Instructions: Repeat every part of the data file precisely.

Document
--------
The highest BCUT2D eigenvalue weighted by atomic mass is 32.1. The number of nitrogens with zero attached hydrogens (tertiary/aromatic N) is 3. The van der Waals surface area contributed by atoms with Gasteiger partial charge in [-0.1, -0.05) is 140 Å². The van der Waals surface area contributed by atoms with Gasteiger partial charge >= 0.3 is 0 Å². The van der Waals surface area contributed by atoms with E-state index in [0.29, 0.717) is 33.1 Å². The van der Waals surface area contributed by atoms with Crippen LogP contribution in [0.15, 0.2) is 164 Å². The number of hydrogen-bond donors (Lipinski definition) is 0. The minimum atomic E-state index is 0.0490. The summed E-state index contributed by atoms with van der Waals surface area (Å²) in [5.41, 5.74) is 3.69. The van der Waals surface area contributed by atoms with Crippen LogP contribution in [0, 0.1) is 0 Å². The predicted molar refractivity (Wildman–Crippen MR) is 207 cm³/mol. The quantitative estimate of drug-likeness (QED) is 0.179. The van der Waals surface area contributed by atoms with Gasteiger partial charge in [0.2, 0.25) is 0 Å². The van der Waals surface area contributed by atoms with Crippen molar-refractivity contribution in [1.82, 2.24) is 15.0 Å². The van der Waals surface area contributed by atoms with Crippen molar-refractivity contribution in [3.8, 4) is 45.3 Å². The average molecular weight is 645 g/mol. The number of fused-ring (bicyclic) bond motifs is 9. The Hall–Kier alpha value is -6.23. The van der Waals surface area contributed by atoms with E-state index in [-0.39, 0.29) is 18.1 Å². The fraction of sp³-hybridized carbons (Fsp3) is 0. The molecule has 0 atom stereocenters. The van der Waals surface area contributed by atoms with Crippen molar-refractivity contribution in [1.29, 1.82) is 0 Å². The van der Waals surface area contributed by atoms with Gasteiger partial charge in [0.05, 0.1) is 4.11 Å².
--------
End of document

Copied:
The highest BCUT2D eigenvalue weighted by atomic mass is 32.1. The number of nitrogens with zero attached hydrogens (tertiary/aromatic N) is 3. The van der Waals surface area contributed by atoms with Gasteiger partial charge in [-0.1, -0.05) is 140 Å². The van der Waals surface area contributed by atoms with Gasteiger partial charge >= 0.3 is 0 Å². The van der Waals surface area contributed by atoms with E-state index in [0.29, 0.717) is 33.1 Å². The van der Waals surface area contributed by atoms with Crippen LogP contribution in [0.15, 0.2) is 164 Å². The number of hydrogen-bond donors (Lipinski definition) is 0. The minimum atomic E-state index is 0.0490. The summed E-state index contributed by atoms with van der Waals surface area (Å²) in [5.41, 5.74) is 3.69. The van der Waals surface area contributed by atoms with Crippen LogP contribution in [0, 0.1) is 0 Å². The predicted molar refractivity (Wildman–Crippen MR) is 207 cm³/mol. The quantitative estimate of drug-likeness (QED) is 0.179. The van der Waals surface area contributed by atoms with Gasteiger partial charge in [0.2, 0.25) is 0 Å². The van der Waals surface area contributed by atoms with Crippen molar-refractivity contribution in [1.82, 2.24) is 15.0 Å². The van der Waals surface area contributed by atoms with Crippen molar-refractivity contribution in [3.8, 4) is 45.3 Å². The average molecular weight is 645 g/mol. The number of fused-ring (bicyclic) bond motifs is 9. The Hall–Kier alpha value is -6.23. The van der Waals surface area contributed by atoms with E-state index in [-0.39, 0.29) is 18.1 Å². The fraction of sp³-hybridized carbons (Fsp3) is 0. The molecule has 0 atom stereocenters. The van der Waals surface area contributed by atoms with Crippen molar-refractivity contribution in [1.29, 1.82) is 0 Å². The van der Waals surface area contributed by atoms with Gasteiger partial charge in [0.05, 0.1) is 4.11 Å².